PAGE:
26. Approximately 80% of strokes are preventable.
Even with the high prevalence of stroke, as we’ve mentioned earlier in the article, stroke is preventable. Here’s the catch. Introducing healthy lifestyle changes and monitoring your health conditions can help prevent a stroke. We urge you to take the initiative, pay regular visits to a doctor, and lead a healthy life. Exercising more and making diet changes (including meal replacement shakes, if need be) will also improve your overall well-being.
27. Exercise can reduce the risk of stroke by 25%, according to stroke facts.
Regular physical activity can reduce your risk of stroke. Be as active as you only can with small everyday activities, like taking the stairs instead of the elevator, walking instead of driving, or doing some housework. Astoundingly, 30 minutes of exercise five times a week is enough to reduce the risk of stroke by 25%.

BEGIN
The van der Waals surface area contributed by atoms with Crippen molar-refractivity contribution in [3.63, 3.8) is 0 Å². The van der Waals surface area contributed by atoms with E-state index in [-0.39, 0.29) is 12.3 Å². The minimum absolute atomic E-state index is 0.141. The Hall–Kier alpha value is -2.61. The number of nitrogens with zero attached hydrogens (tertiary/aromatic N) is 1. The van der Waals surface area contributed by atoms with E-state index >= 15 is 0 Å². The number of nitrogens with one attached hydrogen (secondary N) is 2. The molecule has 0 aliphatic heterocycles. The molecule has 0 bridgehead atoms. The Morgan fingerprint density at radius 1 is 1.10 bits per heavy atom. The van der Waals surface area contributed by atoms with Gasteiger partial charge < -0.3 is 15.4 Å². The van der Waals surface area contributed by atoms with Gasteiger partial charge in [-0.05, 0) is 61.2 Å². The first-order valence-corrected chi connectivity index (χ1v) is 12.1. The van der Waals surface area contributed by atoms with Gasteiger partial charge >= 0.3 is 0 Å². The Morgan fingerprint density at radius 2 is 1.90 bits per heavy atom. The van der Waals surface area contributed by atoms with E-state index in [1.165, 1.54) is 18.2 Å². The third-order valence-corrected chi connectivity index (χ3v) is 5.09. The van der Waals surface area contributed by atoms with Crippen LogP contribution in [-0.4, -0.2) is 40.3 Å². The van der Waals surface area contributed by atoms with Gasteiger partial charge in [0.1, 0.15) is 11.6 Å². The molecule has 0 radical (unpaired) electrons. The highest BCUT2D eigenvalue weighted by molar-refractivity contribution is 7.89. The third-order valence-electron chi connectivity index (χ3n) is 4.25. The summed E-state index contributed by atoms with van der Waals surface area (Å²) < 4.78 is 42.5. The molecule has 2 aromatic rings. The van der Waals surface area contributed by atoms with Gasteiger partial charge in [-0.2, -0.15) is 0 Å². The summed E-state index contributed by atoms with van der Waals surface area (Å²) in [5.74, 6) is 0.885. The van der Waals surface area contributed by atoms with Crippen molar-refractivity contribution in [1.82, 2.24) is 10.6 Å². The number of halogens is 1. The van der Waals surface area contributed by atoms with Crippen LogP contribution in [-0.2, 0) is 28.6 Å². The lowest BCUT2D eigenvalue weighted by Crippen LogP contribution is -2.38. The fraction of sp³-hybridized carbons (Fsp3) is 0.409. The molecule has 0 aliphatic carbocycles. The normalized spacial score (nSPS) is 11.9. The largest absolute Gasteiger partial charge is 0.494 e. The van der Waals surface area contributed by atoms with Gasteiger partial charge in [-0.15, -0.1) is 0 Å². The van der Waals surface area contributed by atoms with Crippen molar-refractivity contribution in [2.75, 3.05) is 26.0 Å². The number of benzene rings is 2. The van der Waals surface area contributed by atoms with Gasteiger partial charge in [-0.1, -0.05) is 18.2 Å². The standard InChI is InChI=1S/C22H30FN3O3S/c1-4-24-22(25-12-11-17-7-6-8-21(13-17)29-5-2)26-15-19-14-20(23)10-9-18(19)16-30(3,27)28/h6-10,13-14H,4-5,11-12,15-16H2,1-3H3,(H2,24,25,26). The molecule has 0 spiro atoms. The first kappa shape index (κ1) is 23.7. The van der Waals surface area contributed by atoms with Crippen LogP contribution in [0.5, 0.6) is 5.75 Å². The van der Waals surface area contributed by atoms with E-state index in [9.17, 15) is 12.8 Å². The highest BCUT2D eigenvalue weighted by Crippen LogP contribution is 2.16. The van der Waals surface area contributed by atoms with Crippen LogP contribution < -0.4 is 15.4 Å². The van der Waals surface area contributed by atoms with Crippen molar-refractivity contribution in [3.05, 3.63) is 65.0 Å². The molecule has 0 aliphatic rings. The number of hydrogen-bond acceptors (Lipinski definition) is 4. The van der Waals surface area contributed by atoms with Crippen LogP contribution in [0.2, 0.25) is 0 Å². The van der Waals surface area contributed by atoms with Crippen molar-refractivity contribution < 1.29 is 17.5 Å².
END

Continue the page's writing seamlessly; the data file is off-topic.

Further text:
28. People with diabetes have an increased risk of a stroke with an odds ratio of 1.16.
(Stroke) (Practical Diabetes)
Having diabetes means you have too much blood sugar, which can damage the blood vessels, leading to a build-up of fatty deposits. They then can cause a blood clot, which can reach the brain and eventually cause a stroke. To point out, facts about strokes have discovered that there’s an odds ratio of 1.16 between diabetes and a stroke—yet another reason why thorough diabetes management is essential.
29. Secondhand smoke increases the risk of a stroke by 20%–30%.